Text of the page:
I am generally bored by the hysteria, pro and con, that surrounds Sarah Palin. As a bona fide coastal elitist intellectual snob, I can’t see voting for her. But neither do I share the visceral hatred for her or her fans. (Megan McArdle dubs it Palinoia.) I consider her intelligent but ignorant and unworldly. I even liked her convention speech.
That said, the flap over the Newsweek cover shot is as ridiculous as it is predictable. I’ve read enough comment threads over the years to know that conservatives regularly make a point of proudly declaring that their female icons are good looking compared to the old hags on the other side. When did they suddenly adopt politically correct second-wave feminist attitudes toward female beauty, even in the public sphere?
Like it or not, Sarah Palin’s good looks are a big part of her superwoman appeal: governor, earth mother, and sportswoman, with a pretty face and a great body despite all those pregnancies. Besides, I seem to recall some widely circulated topless beach shots of the current commander-in-chief. (Not to mention Condi Rice strutting in those great black boots.) There’s no double standard, except for the one that says if you have bad legs, we don't want to see you in shorts.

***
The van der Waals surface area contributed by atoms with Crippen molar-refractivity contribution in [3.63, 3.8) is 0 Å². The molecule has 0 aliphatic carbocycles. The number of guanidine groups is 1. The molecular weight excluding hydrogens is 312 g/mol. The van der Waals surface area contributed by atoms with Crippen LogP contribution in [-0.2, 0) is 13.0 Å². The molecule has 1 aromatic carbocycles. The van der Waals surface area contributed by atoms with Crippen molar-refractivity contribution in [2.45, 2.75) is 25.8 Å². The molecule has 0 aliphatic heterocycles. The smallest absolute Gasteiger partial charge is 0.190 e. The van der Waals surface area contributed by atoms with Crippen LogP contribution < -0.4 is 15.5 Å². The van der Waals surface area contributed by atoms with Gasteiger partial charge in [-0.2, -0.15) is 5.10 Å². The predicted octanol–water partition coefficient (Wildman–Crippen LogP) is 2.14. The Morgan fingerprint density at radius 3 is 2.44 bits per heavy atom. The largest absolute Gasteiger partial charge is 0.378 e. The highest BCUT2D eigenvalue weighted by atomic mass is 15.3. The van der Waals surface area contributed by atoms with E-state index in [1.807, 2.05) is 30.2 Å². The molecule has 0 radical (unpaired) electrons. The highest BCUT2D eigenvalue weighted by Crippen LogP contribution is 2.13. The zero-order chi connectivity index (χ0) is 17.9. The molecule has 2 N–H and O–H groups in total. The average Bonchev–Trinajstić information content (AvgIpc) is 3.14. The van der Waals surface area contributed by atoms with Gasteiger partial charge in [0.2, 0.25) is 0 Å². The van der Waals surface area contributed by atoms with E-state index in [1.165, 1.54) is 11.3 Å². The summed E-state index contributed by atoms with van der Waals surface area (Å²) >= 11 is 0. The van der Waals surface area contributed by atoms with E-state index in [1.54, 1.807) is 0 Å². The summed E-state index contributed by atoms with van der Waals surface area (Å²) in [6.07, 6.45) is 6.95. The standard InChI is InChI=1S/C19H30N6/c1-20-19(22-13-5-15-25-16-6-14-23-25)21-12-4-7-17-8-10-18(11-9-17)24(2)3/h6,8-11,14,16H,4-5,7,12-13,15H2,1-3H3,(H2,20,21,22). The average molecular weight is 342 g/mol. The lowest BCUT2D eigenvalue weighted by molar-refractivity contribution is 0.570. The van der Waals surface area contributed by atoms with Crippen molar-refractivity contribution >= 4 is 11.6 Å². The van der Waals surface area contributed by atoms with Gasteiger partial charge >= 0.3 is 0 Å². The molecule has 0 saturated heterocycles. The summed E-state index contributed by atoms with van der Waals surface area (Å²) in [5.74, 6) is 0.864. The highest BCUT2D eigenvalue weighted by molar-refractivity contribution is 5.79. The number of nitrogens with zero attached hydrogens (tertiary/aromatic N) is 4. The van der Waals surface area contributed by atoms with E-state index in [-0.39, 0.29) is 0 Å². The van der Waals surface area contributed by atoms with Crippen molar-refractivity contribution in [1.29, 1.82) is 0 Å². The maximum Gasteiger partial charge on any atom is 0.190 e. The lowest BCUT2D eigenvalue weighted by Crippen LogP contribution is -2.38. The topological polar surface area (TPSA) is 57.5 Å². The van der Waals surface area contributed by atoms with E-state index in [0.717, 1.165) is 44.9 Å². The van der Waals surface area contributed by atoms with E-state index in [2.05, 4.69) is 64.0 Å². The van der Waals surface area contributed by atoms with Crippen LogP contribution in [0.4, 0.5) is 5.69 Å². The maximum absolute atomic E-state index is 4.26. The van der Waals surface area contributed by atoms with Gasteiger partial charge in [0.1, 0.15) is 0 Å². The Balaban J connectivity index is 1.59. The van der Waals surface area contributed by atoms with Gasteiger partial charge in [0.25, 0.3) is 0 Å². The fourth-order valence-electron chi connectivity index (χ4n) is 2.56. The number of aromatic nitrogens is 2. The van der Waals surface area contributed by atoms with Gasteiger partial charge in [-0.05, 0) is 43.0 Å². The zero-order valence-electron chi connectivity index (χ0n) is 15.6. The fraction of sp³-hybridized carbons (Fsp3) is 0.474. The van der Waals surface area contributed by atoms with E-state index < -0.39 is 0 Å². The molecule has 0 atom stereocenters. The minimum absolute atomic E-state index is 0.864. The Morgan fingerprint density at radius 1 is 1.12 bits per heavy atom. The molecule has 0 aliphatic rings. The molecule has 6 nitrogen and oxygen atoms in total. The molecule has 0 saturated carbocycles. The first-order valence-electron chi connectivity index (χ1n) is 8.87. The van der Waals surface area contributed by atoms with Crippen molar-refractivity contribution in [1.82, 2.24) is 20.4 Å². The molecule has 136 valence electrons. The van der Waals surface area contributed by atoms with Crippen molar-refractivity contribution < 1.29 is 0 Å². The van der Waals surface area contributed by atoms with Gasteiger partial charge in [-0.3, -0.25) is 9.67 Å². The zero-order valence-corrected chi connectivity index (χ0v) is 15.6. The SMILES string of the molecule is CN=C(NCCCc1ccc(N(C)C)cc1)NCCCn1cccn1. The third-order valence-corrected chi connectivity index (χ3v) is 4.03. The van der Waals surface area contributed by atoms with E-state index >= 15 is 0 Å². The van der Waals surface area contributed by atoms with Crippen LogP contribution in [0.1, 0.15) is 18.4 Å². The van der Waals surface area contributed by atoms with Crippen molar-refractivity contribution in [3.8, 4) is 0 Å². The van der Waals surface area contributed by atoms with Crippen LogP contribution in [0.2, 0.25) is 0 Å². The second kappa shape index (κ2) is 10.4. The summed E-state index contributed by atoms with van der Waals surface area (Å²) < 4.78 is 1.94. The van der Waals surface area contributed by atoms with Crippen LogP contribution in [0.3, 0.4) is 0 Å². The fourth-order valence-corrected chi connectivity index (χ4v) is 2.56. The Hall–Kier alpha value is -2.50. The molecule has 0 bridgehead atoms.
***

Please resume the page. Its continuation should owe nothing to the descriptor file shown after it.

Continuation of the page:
There are, of course, problems with the photo, which was taken for Runner's World and was supposed to be embargoed for a year. Nonetheless, it’s clear what Newsweek editors were thinking when they picked it: This is going to sell magazines. (The controversy is a bonus. Free publicity!) Journalism is in survival mode. This is not a time to get squeamish about using the most commercial photo available.
The cries that the cover is “sexist” assume two things: First, that women in public life should not be portrayed as consciously, proudly, sexily attractive. Male politicians can be obviously good looking, but conspicuously attractive women aren’t sufficiently serious. (Maybe we’ll make an exception if you look sufficiently high-end WASP.) And, second, that Newsweek doesn’t like Sarah Palin—an assumption borne out by its cover headline. With different editorial framing, the photo would be read differently. (Pardon my bad mockup. I only had PowerPoint and a very balky iPhoto retouch function to work with.)
I do have one question: Is she wearing panty hose?